Warren Buffet: Climate Killer

This profiteer is literally banking on the failure of global-warming legislation

Warren Buffett, chairman of Berkshire Hathaway speaks during annual shareholder meeting at the Qwest Center in Omaha, Nebraska on May 2nd, 2009. Credit: Andrew Harrer/Bloomberg via Getty

Despite being a key adviser to Obama during the financial crisis, America's best-known investor has been blasting the president's push to curb global warming — using the same lying points promoted by far-right Republicans. The climate bill passed by the I louse, Buffett insists, is a "huge tax — and there's no sense calling it anything else." What's more, he says, the measure would mean "very poor people are going to pay a lot more money for their electricity." Never mind that the climate bill, according to the nonpartisan Congressional Budget Office, would actually save Americans with the lowest incomes about $40 a year.

But Buffet, whose investments have the power to move entire markets, is doing far more than bad-mouthing climate legisla­tion — he's literally banking on its failure. In recent months, the Oracle of Omaha has invested billions in carbon-polluting indus­tries, seeking to cash in as the world burns. His conglomerate, Berkshire Hathaway, has added 1.28 million shares of America's biggest climate polluter, ExxonMobil, to its balance sheet. And in November, Berk­shire placed a huge wager on the future of coal pollution, purchasing the Burlington Northern Santa Fe railroad for $26 billion — the largest acquisition of Buffett's sto­ried career. BNSF is the nation's top haul­er of coal, shipping some 300 million tons ayear. That's enough to light up 10 percent of the nation's homes — many of which are powered by another Berkshire subsidiary, MidAmerican Energy. Although Berk­shire is the largest U.S. firm not to disclose its carbon pollution — and second globally-only to the Bank of China — its utilities have the worst emissions intensity in America, belching more than 65 million tons of CO2 into the atmosphere in 2008 alone.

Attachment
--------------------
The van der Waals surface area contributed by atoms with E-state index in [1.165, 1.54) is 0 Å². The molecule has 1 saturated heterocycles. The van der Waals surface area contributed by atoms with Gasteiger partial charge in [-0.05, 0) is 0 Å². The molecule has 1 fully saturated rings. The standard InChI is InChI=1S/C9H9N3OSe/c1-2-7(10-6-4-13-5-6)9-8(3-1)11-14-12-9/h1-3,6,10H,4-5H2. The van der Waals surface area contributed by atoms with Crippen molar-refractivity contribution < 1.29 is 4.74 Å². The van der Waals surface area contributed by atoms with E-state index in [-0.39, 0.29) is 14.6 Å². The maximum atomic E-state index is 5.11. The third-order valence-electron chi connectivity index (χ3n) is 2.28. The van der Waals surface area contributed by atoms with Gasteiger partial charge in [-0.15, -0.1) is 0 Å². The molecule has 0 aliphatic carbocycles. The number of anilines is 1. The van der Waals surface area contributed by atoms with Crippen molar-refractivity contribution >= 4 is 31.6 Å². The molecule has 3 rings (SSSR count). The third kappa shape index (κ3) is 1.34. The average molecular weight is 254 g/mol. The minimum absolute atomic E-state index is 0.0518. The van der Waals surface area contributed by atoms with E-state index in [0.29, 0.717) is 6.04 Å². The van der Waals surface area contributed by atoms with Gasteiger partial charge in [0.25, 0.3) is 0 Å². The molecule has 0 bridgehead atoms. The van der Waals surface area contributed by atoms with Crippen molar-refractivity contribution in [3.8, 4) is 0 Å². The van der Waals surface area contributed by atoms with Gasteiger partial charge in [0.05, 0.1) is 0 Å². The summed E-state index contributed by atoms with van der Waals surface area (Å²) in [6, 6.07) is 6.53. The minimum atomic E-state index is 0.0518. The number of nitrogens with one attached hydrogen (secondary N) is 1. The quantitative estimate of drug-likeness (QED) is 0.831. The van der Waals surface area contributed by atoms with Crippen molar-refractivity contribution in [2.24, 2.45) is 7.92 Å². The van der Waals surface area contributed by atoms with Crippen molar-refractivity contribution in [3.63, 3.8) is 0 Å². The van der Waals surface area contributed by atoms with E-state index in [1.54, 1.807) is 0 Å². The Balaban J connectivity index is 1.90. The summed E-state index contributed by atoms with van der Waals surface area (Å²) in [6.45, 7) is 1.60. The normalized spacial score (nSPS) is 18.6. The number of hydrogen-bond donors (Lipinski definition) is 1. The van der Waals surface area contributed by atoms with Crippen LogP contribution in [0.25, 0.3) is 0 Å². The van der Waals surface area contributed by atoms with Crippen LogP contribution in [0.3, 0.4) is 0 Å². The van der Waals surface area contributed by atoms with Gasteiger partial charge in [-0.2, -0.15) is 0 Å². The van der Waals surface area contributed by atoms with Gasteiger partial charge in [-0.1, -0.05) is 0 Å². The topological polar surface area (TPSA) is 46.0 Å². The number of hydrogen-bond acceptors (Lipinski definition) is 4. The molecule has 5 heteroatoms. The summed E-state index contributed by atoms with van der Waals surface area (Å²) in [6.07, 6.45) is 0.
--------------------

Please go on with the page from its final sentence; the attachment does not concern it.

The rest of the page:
As a savvy investor, Buffett would only buy a coal-shipping railroad if he felt cer­tain that Congress will fail to crack down on climate pollution. "Whatever hurts coal also hurts the railroad business," observes Peter Gray, a corporate climate attorney at the international law firm of McKenna Long & Aldridge. "Mr. Buffett must believe that efforts to adopt cap-and-trade legis­lation will fail."

That's a strange position for the billion­aire to take, given that he's promised to donate more than 80 percent of his for­tune to the Bill & Melinda Gates Founda­tion. "As someone who is giving so much money to international development, Buffett ought to know better," says Joe Romm, who served as an assistant energy secre­tary under Bill Clinton. "I Ie ought to have spent a great deal of time considering the greatest threats to developing countries — which would have quickly educated him about climate change."